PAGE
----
4.OA.4 TSWBAT recognize that a whole number is a multiple of each of its factors. Determine whether a given whole number in the range 1–100 is a multiple of a given one-digit number.

Students will learn that multiples are only a matter of skip counting and be able to use factors to help find muliples with ease.

20 minutes

*I want my students to really focus on the difference between and factor and an multiple. Throughout the lesson I will gradually release different concepts to see where the students go with it.*

I begin this lesson by explaining that multiples are the product of two factors. For example 12 is a multiple of 3 because 3 times 4 is 12. 12 is also a multiple of 4 because 3 times 4 is 12. 6 is a multiple of 2 because 2 times 3 is 6. 6 is also a multiple of 3 because 3 times 2 is 6. It is easy to find the multiples of numbers when using a multiplication chart. I display a large chart on the board for the students to see. I explain that is I want to know the multiples of 3, I look at the 3 and continue skip counting of going down the line. I model 3,6,9,12,15,18,21., etc. I ask students to give me the multiples of 5. **5,10,15,20,25,30,35,40. **

In other words, a multiple is the product of any given number and any other whole number. I go on to explain that we are going to find the lowest common multiple in a given set of numbers. I model Let's look at 6 and 12. I am going to write the multiples for these numbers on the board

6: 6 12 18 **24 ** 30

12: 12 ** 24** 36

I explain that the least common multiple for those two numbers are 24.

To help struggling students determine the difference between a multiple and a factor, I use a multiplication chart. We use the chart to help us fill out the T-chart of what is the factor and what is the multiple. Multiplication chart.ppt T Chart explanation.ppt

**In this lesson we will focus on the following Mathematical Practices:**

MP.2. Reason abstractly and quantitatively.

**MP.7. Look for and make use of structure. **

15 minutes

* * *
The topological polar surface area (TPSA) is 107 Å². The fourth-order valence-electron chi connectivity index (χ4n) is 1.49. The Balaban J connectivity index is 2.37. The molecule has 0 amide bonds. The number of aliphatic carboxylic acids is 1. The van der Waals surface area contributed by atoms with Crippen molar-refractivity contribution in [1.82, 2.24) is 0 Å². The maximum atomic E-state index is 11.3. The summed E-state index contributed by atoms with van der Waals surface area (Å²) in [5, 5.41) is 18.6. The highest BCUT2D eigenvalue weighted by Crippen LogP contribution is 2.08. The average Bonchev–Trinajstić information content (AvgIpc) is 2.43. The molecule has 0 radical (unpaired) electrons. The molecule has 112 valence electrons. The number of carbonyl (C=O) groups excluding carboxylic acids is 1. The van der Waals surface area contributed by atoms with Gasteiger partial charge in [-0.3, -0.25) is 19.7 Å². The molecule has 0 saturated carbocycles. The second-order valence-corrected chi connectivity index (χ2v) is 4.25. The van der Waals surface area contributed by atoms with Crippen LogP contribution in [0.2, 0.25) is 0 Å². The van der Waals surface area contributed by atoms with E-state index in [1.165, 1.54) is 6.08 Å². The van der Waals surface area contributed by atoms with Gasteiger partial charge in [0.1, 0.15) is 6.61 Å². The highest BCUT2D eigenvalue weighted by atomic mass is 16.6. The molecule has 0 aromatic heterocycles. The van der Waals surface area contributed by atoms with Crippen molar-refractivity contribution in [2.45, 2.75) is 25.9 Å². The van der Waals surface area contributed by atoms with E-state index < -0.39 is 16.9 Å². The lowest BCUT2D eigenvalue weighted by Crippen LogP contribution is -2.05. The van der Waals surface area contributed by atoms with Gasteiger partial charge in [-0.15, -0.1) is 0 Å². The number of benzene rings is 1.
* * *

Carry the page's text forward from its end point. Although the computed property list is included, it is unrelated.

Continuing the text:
**Resources: WorksheetWorks_Multiples_and_Factors_1.pdf**

I break students into pairs and give them t-charts to list their multiples under each side. I give them numbers such as 2 and 12... 5 and 6..... 9 and 12, and so on. I explain to students that I want them to place one number on the left side of the t-chart and the other number on the right side. They will continue to find the multiples of those numbers until they find a common multiple. I ask students to explain again what a multiple is. **A number that can be made by multiplying a number by another number. **What is a common multiple? **Numbers that are multiples of both pairs.** **It is the lowest number that both numbers have in common. **The students worked well with finding the common multiples. I ask students how they determine which number is a factor/multiple.

**Student Response:**

*Students noted that writing the multiplication expression for numbers with several factors and for numbers with a few factors help them make conjectures about the numbers. Basically they say the repeated pattern in some of the numbers they explored.*

15 minutes

I pose word problems for students such as Mark goes swimming every 3 days. Tammy goes swimming every 4 days. What days will they both be at the pool?

We write the multiple for 2 and the multiples for 3

2,4,6,8,10,12,14,16,18,20

3,6,9,12,15,18,21

What are the multiples that these two have in common? **6, 12, and 18**

Ok, so they will meet at the pool on days 6, 12, and 18. What is the soonest day that they will meet? **Day 6.**

I change up the numbers to see if students grasp the concept. We continue this until I am sure that this lesson is mastered. After that students completed a multiple assessment on their own. As they were working, I circle the room to see what they are thinking.** For instance, I ask students to think of another way to determine the multiple ; how do you know? can you illustrate it? **